The rich greenery of Ajloun has made it a popular spot for picnickers and hikers.
Scenic Viewpoint Trail: this 1-2 hours, 2 km short trail leads from the campsite to the summit of a nearby hill overlooking the reserve. The area surrounding the trail is rich in wildflowers in the springtime. The summit is covered with many rocks, and you can scramble around to find the best view. It’s an excellent spot for a picnic. Not far from the campsite you will find an old stone wine press. The return trip goes through an oak forest, past a gate, down a dirt path, and back up to the visitor’s center.
Village Overlook Trail: this 4-5 hours, 8 km trail passes through thick oak woodlands, forming a round trip loop from the campsite. It leads away from the campsite along the rim of a scenic wadi Orjan to large three clearings with scattered rocks. From these clearings, you can see the villages of Sinar, Ras Muneef, Ajloun Castle, Mar Elias area, and Eshtafeena). Follow this trail along a scenic ridge, and you will soon gain a view of the village of Rassoon below. The trail continues around to the other side of the hill and back up to the visitor’s center.
Dana Nature Reserve
Dana Nature Reserve is a system of Wadis and mountains that extend from the top of the Rift Valley down to the desert lowlands of Wadi Araba. Dana is truly a world of natural treasures. Visitors to Dana can experience the beauty of Rummana mountain, the mystery of the ancient archaeological ruins of Feinan, the timeless tranquility of Dana Village, and the grandeur of the red and white sandstone cliffs of Wadi Dana.
Dana is a large reserve (310 square km.), established as a protected area in 1989. It contains a remarkable diversity of landscapes, ranging from wooded highlands and rocky slopes to gravel plains and sand dunes. It supports a wide variety of wildlife, including many rare species of plants and animals.
The Dana village area, over looking the scenic Wadi Dana, has been occupied since about 4000 BC. Archeological evidence indicates that the fertile soil, water springs and the strategic location of the village have drawn big civilization to control it.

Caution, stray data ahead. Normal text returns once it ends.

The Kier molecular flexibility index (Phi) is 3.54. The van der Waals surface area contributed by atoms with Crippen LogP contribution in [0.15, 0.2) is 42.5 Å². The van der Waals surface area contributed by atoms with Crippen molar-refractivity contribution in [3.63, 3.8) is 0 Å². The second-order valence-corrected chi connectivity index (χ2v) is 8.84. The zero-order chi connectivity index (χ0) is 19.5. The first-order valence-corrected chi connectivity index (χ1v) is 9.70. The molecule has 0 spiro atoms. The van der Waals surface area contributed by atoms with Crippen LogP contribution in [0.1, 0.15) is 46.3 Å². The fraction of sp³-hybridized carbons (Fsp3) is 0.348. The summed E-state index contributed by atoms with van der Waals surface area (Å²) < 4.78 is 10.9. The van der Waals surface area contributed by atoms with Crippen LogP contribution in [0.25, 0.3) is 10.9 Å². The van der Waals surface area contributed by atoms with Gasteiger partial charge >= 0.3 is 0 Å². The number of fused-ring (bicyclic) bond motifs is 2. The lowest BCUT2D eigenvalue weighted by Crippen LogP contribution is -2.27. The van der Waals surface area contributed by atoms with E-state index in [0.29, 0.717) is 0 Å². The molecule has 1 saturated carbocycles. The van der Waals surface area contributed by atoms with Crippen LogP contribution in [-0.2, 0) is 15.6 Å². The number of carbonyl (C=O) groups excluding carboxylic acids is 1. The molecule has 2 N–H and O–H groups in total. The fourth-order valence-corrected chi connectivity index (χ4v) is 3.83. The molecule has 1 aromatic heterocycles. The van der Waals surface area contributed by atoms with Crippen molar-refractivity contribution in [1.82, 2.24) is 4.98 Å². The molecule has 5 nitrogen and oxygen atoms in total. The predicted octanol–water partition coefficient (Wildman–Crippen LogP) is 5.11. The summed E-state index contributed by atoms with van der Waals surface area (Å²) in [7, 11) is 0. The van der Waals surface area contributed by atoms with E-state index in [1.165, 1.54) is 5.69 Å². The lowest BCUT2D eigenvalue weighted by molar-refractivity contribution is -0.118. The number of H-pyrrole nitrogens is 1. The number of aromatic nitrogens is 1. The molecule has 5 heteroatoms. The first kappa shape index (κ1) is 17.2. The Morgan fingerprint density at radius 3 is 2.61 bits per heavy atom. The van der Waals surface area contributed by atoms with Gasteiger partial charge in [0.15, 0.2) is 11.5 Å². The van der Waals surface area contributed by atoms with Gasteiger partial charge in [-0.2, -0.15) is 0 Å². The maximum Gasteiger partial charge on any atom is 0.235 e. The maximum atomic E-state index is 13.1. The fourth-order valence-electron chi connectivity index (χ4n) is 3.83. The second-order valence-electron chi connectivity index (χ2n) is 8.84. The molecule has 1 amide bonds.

Even though this village was nearly abandoned by its families to the nearby village of Qadissiya, in search of better jobs, schools and housing. Today, the village is coming back to life with color and vitality, the people of Dana have rebuilt many of their traditional stone houses with the help of the (friends of Dana). This group of women from Amman raised enough money to restore 65 homes and built a new mosque for the village.
Through RSCN Wadi Dana project, the villagers have also restored their beautiful terrace gardens and are producing traditional handcrafts and jewelry for sale.
Dana Guest House:
Perched on the edge of Wadi Dana, this beautifully styled building offers breathtaking views of the reserve, comfortable rooms, traditional Arabic food, and friendly service. It contains nine bedrooms accommodating 23 persons on beds, most with private terraces, as well as facilities for courses and conferences
Feinan Lodge in Dana:
Set among the arid mountains of Wadi Feinan, on the border of Dana Nature Reserve, the eco- friendly Feinan lodge will provide a cool atmospheric retreat for eco-tourists wishing to explore this under discovered, archaeological rich area of Jordan.
Rummana Campsite in Dana:
Camping is not permitted outside of this area. The carrying capacity of the camp is 60 persons per day and 75 persons for a daily visit. The campsite is open for visitors from March 15th to November 15th. Visitors should leave their cars at the Tower Entrance. A shuttle bus will provide transportation to and from the campsite at one-hour intervals.
The campsite contains 20 large tents, bathrooms, and barbecue grills for visitor use. Each tent comes fully equipped. Drinking water is available; gas cookers may be rented and catering services can be provided.